Neflixed: Fitzcarraldo


For some reason, I've never seen a Werner Herzog movie. Being a great fan of Caruso, I thought I'd start with this one.

Netflixed: Fitzcarraldo In this intoxicating, one-of-a-kind film, obsessed opera lover Klaus Kinski dreams of building a concert hall in the middle of the Amazon jungle. To realize his vision, he must haul a huge riverboat up (and down) a mountainside with help from a local Indian tribe. Fitzcarraldo is another weird gem from German director Werner Herzog's offbeat oeuvre.
Apparently, Mick Jagger was in the film, but after casting problems (lead actor became ill) caused re-shooting, Jagger's character was removed.
Herzog originally cast Jason Robards in the title role, but he became ill during the shoot and was eventually replaced by Kinski. Mick Jagger also had a role as Fitzcarraldo's assistant. When Robards left due to illness, forty percent of the film had already been completed and would have to be reshot from the beginning. Mick Jagger had to leave the film to go on tour, and his character was removed from the reshoot. Werner Herzog was considering playing the character of Fitzcarraldo himself until Klaus Kinski had agreed to play the part. The film was then reshot in German.
Years ago, back in my college-haze days in Austex, a family friend, Fletcher Starbuck suggested watching this film, and the documentary, Burden of Dreams as well. From IMdB
A real 340 ton steam ship was moved over the mountain with a bulldozer without the use of special effects.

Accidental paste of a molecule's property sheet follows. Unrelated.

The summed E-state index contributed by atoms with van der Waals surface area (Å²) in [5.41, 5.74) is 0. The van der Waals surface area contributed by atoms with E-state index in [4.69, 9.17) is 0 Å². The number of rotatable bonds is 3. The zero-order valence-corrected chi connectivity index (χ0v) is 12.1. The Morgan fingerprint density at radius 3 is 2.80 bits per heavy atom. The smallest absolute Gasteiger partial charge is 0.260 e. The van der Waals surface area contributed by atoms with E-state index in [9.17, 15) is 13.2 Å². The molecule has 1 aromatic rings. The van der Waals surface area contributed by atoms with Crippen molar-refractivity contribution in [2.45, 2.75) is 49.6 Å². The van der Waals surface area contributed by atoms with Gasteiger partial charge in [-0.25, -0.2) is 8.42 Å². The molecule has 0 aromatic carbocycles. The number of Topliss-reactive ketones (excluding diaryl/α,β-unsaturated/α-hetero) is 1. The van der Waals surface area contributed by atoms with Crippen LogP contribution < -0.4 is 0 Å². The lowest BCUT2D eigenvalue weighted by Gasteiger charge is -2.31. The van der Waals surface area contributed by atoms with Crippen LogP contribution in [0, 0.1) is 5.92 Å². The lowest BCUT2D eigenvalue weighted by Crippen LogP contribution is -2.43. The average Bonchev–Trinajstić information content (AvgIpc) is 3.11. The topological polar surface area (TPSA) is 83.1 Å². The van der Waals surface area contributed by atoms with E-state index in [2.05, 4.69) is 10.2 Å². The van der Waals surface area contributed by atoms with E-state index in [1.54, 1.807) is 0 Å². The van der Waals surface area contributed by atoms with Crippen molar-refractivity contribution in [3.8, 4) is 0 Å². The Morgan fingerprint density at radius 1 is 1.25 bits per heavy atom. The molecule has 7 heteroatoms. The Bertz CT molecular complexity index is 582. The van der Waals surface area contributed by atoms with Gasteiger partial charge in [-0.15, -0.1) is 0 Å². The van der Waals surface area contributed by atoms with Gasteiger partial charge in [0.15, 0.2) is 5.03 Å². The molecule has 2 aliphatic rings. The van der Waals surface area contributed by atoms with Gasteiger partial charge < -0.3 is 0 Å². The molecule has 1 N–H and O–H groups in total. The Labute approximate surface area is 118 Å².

Fitzcarraldo: The Original Story (Werner Herzog)
“Fitzcarraldo: The Original Story” (Werner Herzog)

Fitzcarraldo (Werner Herzog)
“Fitzcarraldo” (Werner Herzog)

Burden of Dreams - Criterion Collection (Les Blank)
“Burden of Dreams - Criterion Collection” (Les Blank)

and this factoid intrigues me
Klaus Kinski was also a major source of tension as he fought with Herzog and other members of the crew and greatly upset the native extras. In his documentary My Best Fiend, Herzog says that one of the native chiefs offered to murder Kinski for him, and he once told Kinski that if he carried out a threat to leave the film he would shoot both Kinski and himself in the head.

The Screenwriter's Workbook (Syd Field)


I've seen his Nosferatu (with Kinski as the moody monster) and recently watched Stroszek. Any film where the hero ends up on a ski lift with a frozen turkey, a shotgun, and a case of beer is alright by me.

I might have seen Nosferatu as a double feature with the original, but I really cannot recall a single scene, so I might have dreamt the occasion. Stroszek looks interesting. I drove around in Wisconsin last summer.

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This page contains a single entry by Seth A. published on February 1, 2006 7:00 PM.

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